In 1959, a 33 year-old Fidel Castro led a successful revolution, seizing control of Cuba and setting up the first Communist regime in the western hemisphere. The Cuba-U.S. relationship weakened further when in April of 1961 the United States took part in the failed Bay of Pigs Invasion—supporting the Cuban exiles driven out by Castro in 1959. The struggling relationship became even more strained when in October 1962 there was a thirteen-day standoff between the two countries when the Soviet Union deployed missiles in Cuba that had the capability of striking major U.S. cities, missiles that could be equipped with nuclear warheads. This crisis took the United States and the Soviet Union to the brink of a nuclear war.
Today with the possibility of re-establishing diplomatic relations with Cuba, Missouri, as well as other Midwest farming states are looking at potentially resuming trade opportunities, especially in the area of agriculture products. This has prompted Governor Jay Nixon to take a delegation (some from the Missouri Department of Agriculture) to Washington to meet with U.S. Secretary of Agriculture Tom Vilsack with the intent of discussing agricultural trade with Cuba. Governor Nixon has joined a bi-partisan group—the U.S. Agriculture Coalition for Cuba—that seeks to end the U.S. embargo on Cuba. This coalition is made up of more than twenty-five prominent U.S. food and agriculture companies and seeks to advance open trade and investment prospects between the two nations. The reopening of trade relations between the U.S. and Cuba would provide U.S. farmers and businessmen with access to new markets, while addressing the need of additional food supplies for the Cuban people.
The United States exported approximately $152.5 billion in agricultural products this past year. Missouri exported $2.2 billion in farm products. The Cuban market is estimated to represent $1.7 billion in increased revenue sales of agricultural products. Our state would like to have a portion of that amount in order to have the economic boost and the jobs increase it could provide to us. With the current sanctions in place, American producers can only sell their goods to a third party and not directly to Cuba. The resumption of trade will allow the third party to be eliminated and will help open up future markets. However, not everyone supports these new trade initiatives. Historically, Cuba has not been reliable in paying its bills. Today even through third party business dealings, Cuba is a cash-up-front customer. The payment policy is designed to protect U.S. businesses who seek to trade with them.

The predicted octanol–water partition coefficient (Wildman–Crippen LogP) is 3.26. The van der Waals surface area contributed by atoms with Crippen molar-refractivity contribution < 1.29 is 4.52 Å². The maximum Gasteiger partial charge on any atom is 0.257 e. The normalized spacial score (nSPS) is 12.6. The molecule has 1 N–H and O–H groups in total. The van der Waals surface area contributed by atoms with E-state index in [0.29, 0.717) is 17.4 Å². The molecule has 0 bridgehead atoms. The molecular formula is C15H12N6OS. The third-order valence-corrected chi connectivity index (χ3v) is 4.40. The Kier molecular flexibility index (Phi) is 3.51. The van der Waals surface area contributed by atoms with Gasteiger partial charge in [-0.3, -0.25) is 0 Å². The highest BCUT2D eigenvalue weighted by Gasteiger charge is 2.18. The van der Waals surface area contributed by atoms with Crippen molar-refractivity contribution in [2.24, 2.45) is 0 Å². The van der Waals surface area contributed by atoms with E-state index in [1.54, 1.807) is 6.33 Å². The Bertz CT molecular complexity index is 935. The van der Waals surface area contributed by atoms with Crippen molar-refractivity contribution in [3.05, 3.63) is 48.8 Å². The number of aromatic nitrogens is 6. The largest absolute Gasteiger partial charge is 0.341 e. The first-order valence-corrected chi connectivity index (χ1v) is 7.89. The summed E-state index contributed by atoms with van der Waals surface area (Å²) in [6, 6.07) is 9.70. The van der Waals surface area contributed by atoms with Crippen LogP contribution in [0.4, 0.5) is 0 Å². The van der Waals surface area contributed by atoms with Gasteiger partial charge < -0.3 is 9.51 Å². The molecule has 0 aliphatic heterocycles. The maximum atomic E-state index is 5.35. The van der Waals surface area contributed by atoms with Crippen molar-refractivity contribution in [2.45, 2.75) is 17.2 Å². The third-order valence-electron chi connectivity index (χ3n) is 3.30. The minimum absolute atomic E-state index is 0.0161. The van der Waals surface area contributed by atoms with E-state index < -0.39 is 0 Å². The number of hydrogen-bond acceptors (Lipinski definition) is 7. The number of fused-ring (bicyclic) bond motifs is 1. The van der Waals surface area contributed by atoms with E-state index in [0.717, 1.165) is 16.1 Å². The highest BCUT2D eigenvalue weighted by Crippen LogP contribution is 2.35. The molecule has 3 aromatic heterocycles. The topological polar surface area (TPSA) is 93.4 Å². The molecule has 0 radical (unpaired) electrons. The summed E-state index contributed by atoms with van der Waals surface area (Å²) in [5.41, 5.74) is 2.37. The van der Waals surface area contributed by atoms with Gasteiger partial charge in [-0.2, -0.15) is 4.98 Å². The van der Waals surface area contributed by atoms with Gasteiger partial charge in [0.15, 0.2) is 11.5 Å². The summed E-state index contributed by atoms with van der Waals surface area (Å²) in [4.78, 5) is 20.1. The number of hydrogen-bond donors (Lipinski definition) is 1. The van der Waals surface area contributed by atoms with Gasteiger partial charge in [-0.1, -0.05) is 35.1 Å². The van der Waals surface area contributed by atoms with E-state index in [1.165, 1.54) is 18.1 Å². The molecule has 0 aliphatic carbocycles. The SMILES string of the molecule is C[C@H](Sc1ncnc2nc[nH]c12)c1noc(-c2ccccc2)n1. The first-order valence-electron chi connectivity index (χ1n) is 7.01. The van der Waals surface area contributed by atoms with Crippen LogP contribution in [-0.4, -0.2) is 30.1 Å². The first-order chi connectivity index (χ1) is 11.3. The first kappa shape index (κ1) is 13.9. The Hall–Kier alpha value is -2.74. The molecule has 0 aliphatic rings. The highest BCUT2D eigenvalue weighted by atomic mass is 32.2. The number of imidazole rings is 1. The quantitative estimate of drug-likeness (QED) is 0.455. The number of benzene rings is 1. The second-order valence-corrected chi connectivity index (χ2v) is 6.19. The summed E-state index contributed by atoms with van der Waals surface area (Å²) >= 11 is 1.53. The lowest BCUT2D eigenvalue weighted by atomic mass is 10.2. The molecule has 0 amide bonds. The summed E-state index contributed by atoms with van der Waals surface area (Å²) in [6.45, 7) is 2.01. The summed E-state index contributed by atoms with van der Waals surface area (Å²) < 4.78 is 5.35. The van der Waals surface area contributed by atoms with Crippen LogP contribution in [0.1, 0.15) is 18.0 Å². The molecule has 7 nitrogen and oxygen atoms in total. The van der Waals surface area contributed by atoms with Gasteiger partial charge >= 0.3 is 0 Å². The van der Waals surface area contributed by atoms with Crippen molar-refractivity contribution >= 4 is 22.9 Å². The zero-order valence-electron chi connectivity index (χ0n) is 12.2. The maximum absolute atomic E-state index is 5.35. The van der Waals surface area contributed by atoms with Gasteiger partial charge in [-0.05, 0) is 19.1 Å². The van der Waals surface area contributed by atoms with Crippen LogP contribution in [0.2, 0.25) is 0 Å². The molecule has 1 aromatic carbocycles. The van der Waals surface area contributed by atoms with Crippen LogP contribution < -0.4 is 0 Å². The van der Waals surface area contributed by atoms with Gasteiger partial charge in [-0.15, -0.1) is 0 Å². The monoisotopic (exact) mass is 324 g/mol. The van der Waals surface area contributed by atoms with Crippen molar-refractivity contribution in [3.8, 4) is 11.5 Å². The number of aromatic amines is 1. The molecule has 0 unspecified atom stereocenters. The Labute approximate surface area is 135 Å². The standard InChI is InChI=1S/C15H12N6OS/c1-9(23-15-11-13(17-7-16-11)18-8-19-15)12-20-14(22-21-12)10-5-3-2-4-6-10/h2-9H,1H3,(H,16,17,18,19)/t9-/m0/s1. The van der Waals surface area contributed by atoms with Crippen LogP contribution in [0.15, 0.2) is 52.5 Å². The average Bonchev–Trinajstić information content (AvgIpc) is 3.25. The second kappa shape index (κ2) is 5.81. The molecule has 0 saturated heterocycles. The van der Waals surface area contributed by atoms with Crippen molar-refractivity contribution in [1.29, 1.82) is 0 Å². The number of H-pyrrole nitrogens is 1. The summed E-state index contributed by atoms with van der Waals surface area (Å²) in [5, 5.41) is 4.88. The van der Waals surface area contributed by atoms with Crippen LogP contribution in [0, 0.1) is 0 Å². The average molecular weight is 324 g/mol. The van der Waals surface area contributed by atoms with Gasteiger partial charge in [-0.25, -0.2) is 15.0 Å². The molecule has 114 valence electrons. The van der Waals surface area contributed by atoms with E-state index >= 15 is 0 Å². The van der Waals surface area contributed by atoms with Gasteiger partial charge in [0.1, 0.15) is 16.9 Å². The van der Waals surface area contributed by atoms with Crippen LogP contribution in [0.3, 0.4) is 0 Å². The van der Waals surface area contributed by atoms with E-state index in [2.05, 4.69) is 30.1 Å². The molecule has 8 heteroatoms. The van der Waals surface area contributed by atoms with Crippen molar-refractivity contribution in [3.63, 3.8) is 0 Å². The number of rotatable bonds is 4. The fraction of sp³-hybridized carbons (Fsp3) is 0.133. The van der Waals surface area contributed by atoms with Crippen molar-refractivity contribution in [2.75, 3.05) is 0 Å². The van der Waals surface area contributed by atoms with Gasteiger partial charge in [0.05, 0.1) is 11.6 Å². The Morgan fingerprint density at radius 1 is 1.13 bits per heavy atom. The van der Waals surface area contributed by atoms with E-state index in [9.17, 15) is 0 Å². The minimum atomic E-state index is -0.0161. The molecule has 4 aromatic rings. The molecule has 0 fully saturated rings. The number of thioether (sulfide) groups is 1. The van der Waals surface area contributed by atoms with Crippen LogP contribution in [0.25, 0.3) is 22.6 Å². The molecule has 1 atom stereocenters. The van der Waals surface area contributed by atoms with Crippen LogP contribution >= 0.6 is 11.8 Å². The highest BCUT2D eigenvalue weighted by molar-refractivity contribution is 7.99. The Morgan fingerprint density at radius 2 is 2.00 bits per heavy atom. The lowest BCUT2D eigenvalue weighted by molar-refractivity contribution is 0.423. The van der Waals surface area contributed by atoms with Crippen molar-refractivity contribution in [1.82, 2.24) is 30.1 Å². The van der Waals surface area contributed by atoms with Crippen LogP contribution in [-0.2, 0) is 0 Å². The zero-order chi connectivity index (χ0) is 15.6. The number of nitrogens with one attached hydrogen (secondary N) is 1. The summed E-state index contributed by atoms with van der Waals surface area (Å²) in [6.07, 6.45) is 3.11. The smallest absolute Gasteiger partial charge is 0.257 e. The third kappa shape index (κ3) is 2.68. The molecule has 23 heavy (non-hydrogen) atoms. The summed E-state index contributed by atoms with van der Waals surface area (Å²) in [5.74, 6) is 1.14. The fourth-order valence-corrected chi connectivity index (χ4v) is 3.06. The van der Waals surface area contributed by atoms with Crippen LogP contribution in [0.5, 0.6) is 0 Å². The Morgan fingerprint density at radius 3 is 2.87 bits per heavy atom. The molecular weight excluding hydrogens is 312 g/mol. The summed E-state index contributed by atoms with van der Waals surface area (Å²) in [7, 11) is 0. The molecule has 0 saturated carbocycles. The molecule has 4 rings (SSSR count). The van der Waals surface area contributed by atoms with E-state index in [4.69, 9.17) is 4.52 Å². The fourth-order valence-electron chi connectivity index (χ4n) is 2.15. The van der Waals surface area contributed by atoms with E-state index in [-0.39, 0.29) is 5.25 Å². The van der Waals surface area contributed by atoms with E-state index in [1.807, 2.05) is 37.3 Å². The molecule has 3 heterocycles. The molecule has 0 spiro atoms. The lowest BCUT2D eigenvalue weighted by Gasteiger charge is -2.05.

Other problems still exist that might create difficulties with the resumption of Cuban relations, namely, the Castro brothers who are still in control of the country. Raul Castro, the younger brother of the near-ninety-year-old Fidel, is presently serving as the nation’s dictator. The brothers have numerous human rights violations as well as an economy that is in total disarray. Communism hasn’t worked in Cuba nor has it ever been successful anywhere in the world. The human rights issues are why some in Congress are opposing any attempt at re-establishing trade with the island. Others believe that Cuba and the younger Castro are now ready to employ some capitalistic practices in hopes of boosting their failing economy and we should work toward that end.
After all these years, the idea of normalizing relations and changing the way we deal with Cuba could prove to be complicated. However, a U.S. Embassy in Havana could become a reality in the future—as could Missouri agriculture products arriving at Cuban boat docks.